New York City is a lot different from Gotham, but they aren’t without similarities as Jace Fox aka Batman has learned in John Ridley’s series I Am Batman. Batman is coming face to face with a mysterious serial killer who has been turning human victims into art. Literally. I Am Batman #8 is out this week and features Batman fighting a different kind of villain, but the biggest question might not be if he can beat him, but whether he can find the strength to even try at all.
As the preview shows, Batman is coming face to face with a masked man who loves to maim and murder, but we quickly learn he thinks he’s the same as Batman. It appears the victims he chooses are bad people and likely deserve some punishment, but when does it go too far? Given Jace has typically been extremely violent, one might imagine a villain getting the wrong impression.
Christian Duce draws this issue with Rex Lokus on colors and they both do a good job keeping the world looking realistic and grounded. The city continues to peek out through windows and key backgrounds. The villain’s lair is particularly well done, made up of brick and wooden floors as if he’s in an entirely different time and place. The tactical look of the Batman suit is also well done.
This issue does a few things well, starting with the fact that Jace actually loses a fight. It’s not a huge spoiler given that it happens in the opening pages, but it kicks off a lot of self-doubt in Batman going forward. He’s still trying to be his own version of Batman and disagrees with the gadgetry. Ridley has shown Jace doing a bit of detective work, but after this issue, it’s clear he’s not as meticulous in preparing for any contingency.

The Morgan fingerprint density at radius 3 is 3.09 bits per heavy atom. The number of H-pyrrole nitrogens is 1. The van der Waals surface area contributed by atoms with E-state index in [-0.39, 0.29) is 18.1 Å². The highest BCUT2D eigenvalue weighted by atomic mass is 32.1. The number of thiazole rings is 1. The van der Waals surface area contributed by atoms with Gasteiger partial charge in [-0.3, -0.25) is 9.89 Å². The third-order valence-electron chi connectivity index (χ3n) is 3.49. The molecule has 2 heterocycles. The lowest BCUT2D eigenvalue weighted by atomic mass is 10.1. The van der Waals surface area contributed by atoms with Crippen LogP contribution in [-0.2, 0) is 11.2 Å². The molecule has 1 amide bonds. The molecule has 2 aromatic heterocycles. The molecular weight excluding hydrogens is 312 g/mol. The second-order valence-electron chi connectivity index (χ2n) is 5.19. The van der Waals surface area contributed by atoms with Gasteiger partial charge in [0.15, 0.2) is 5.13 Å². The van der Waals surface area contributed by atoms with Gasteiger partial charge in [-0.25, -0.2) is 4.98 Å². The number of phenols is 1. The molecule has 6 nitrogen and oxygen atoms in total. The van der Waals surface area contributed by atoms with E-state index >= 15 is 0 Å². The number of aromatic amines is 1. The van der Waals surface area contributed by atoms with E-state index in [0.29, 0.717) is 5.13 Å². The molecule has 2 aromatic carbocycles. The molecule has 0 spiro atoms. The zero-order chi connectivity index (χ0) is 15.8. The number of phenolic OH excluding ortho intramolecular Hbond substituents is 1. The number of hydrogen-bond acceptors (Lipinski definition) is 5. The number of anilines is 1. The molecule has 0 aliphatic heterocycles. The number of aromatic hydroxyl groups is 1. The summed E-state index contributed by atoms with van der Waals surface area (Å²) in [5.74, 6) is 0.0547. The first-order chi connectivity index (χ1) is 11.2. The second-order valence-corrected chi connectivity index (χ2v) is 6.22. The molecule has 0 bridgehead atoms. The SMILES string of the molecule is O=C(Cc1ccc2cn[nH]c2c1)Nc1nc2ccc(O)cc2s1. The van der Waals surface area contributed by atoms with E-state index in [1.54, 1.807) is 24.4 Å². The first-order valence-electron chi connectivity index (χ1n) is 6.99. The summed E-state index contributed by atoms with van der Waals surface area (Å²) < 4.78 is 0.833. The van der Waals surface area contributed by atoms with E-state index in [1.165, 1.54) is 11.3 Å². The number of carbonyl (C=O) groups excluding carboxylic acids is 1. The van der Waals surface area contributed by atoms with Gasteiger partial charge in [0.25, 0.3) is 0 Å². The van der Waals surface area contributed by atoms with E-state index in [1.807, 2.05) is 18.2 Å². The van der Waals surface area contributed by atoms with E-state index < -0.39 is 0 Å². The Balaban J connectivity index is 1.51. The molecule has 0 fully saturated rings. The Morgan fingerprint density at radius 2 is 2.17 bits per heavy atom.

Something else that works is showing Jace interact with his family. For the most part, his siblings and parents have been on their own or together, but here we get a key scene between Jace and his sister. Even though they moved to New York City together, Jace has been spending way too much time trying to perfect Batman. One can see Ridley is building a case to show how Batman can function in different ways if he’s a different person and clearly Jace needs to embrace family rather than Bruce who typically shuns it.
This issue is also political, showing the fallout of a “good guy” being revealed to be a sexist and racist. In a key scene, we get to see New Yorker reactions and they go all over the place. This leads to a major cliffhanger that might set the entire New York police department on fire.
Batman has never faced a villain like this who may not be just another thug. This book continues to do a good job blending political elements with the very real fact that Jace is new to being Batman, but he’s also empowered to do something different with the mantle.
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